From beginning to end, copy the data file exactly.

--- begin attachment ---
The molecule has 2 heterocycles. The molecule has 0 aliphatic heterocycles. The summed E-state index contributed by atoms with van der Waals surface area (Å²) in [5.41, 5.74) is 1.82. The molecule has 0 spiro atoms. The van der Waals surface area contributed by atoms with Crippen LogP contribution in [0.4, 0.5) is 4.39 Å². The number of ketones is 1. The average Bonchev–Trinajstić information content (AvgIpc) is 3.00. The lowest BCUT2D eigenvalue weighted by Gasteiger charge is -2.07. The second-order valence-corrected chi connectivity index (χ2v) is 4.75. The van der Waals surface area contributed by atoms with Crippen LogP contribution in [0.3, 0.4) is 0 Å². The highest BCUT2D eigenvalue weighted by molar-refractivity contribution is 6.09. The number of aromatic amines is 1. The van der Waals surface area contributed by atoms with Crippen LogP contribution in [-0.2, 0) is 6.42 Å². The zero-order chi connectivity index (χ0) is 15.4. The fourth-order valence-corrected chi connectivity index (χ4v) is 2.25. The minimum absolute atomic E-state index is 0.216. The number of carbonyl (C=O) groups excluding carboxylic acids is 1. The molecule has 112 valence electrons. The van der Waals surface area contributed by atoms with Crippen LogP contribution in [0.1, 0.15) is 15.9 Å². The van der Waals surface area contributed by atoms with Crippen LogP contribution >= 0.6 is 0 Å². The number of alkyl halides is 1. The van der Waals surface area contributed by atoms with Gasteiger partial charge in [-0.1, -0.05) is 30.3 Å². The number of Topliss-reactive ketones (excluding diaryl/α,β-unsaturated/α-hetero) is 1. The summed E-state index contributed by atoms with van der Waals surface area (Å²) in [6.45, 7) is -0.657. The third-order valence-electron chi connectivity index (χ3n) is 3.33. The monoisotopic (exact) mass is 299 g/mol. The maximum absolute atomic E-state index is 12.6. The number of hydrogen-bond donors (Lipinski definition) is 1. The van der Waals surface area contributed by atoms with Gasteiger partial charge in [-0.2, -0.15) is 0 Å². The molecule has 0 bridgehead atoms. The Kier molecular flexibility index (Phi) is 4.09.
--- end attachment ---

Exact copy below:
The molecule has 2 heterocycles. The molecule has 0 aliphatic heterocycles. The summed E-state index contributed by atoms with van der Waals surface area (Å²) in [5.41, 5.74) is 1.82. The molecule has 0 spiro atoms. The van der Waals surface area contributed by atoms with Crippen LogP contribution in [0.4, 0.5) is 4.39 Å². The number of ketones is 1. The average Bonchev–Trinajstić information content (AvgIpc) is 3.00. The lowest BCUT2D eigenvalue weighted by Gasteiger charge is -2.07. The second-order valence-corrected chi connectivity index (χ2v) is 4.75. The van der Waals surface area contributed by atoms with Crippen LogP contribution in [0.3, 0.4) is 0 Å². The highest BCUT2D eigenvalue weighted by molar-refractivity contribution is 6.09. The number of aromatic amines is 1. The van der Waals surface area contributed by atoms with Crippen LogP contribution in [-0.2, 0) is 6.42 Å². The zero-order chi connectivity index (χ0) is 15.4. The fourth-order valence-corrected chi connectivity index (χ4v) is 2.25. The minimum absolute atomic E-state index is 0.216. The number of carbonyl (C=O) groups excluding carboxylic acids is 1. The molecule has 112 valence electrons. The van der Waals surface area contributed by atoms with Crippen LogP contribution in [0.1, 0.15) is 15.9 Å². The van der Waals surface area contributed by atoms with Crippen LogP contribution >= 0.6 is 0 Å². The number of alkyl halides is 1. The van der Waals surface area contributed by atoms with Gasteiger partial charge in [-0.1, -0.05) is 30.3 Å². The number of Topliss-reactive ketones (excluding diaryl/α,β-unsaturated/α-hetero) is 1. The summed E-state index contributed by atoms with van der Waals surface area (Å²) in [6.45, 7) is -0.657. The third-order valence-electron chi connectivity index (χ3n) is 3.33. The monoisotopic (exact) mass is 299 g/mol. The maximum absolute atomic E-state index is 12.6. The number of hydrogen-bond donors (Lipinski definition) is 1. The van der Waals surface area contributed by atoms with Gasteiger partial charge in [-0.2, -0.15) is 0 Å². The molecule has 0 bridgehead atoms. The Kier molecular flexibility index (Phi) is 4.09.